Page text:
Progress Report 1¶
|date:||Feb 12, 2009 @ 12:49|
I’ve been using the Mini9 now for just over a week and am even getting used to the keyboard so what are my overall impressions and where do I see the next steps?
The Mini9, in common with other similar UMDs, is small and compact but remains usable for the majority of everyday tasks, and performs adequately unless, for example, you’re a heavy gamer and require a more powerful processor or better graphics capability.
I’ve mainly been using the Ubuntu installation, although I have also explored using Windows via a Virtual Machine. It is possible to install Windows as the native OS, but I have chosen to evaulate the machine with Ubuntu.
In some respects, the problem is in knowing whether Ubuntu is ready for the mainstream, and opinion is divided on this one - as long as you’re not doing anything unusual then the setup is fit-for-purpose in that you can edit, documents, email, video chat, listen to music, watch videos etc., probably fulfilling 95% of the task you want to do. Yes the UI is different, but also quickly starts to feel natural.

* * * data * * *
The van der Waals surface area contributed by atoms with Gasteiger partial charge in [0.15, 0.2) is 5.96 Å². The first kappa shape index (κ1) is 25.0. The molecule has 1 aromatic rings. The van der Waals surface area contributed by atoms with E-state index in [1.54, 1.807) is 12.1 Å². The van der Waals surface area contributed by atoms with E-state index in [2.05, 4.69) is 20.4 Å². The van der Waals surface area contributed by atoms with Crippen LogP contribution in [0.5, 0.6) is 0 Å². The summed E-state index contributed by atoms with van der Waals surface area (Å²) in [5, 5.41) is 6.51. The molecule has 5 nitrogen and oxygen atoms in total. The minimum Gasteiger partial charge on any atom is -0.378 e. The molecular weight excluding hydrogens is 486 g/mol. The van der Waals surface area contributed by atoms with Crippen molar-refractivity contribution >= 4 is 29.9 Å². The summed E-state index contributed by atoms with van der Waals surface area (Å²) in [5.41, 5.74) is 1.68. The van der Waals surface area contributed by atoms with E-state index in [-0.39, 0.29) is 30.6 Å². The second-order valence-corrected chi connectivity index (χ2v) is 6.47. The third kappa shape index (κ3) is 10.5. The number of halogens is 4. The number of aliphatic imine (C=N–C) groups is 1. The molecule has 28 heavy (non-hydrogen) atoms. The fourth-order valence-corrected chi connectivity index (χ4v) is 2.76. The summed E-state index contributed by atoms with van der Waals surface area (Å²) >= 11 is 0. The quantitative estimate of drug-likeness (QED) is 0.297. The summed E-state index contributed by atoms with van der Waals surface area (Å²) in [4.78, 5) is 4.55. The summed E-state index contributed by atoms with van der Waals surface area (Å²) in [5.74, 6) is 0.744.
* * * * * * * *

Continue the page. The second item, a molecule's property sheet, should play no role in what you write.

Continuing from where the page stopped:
The only thing that appears to throw a spanner in the works is when you step out of the known world into the unknown by installing some new piece of software.
Did that error message really indicate it wanted to re-build the OS !!
This could be sufficient to cause consternation among the less astute user and can lead to all sorts of difficulties (e.g. tech support issues) when something goes wrong. Another related issue is in regard to the number of different flavours of Ubuntu, which one am I using again?
But while things remain normal the combination of Ubuntu and the Mini9 is a good match and could indeed raise an enthusiastic following, but I’m not sure whether it can break the Windows stranglehold.
Perhaps Windows 7 could force more users down this path.
I’ll outline some of my thoughts for possible applications in follow up articles. My basic thinking is that the device is good for handling thick-client applications with a possible connection to the internet.
Why do I say possible? Because the connection can be lost for a variety of reasons, from things like signal power/strength. I’ve just gone through a tunnel, or servers being down.
It’s interesting to note here that the recent release of Googles off-line Gmail mode has a flaky connection option..
So at best we should probably only rely on flaky connections to the internet and applications should work both with and without a connection, using the devices own local resources as required.
The combination of a thick-client application with server side support provides an overwhelming platform for development, the next question is what …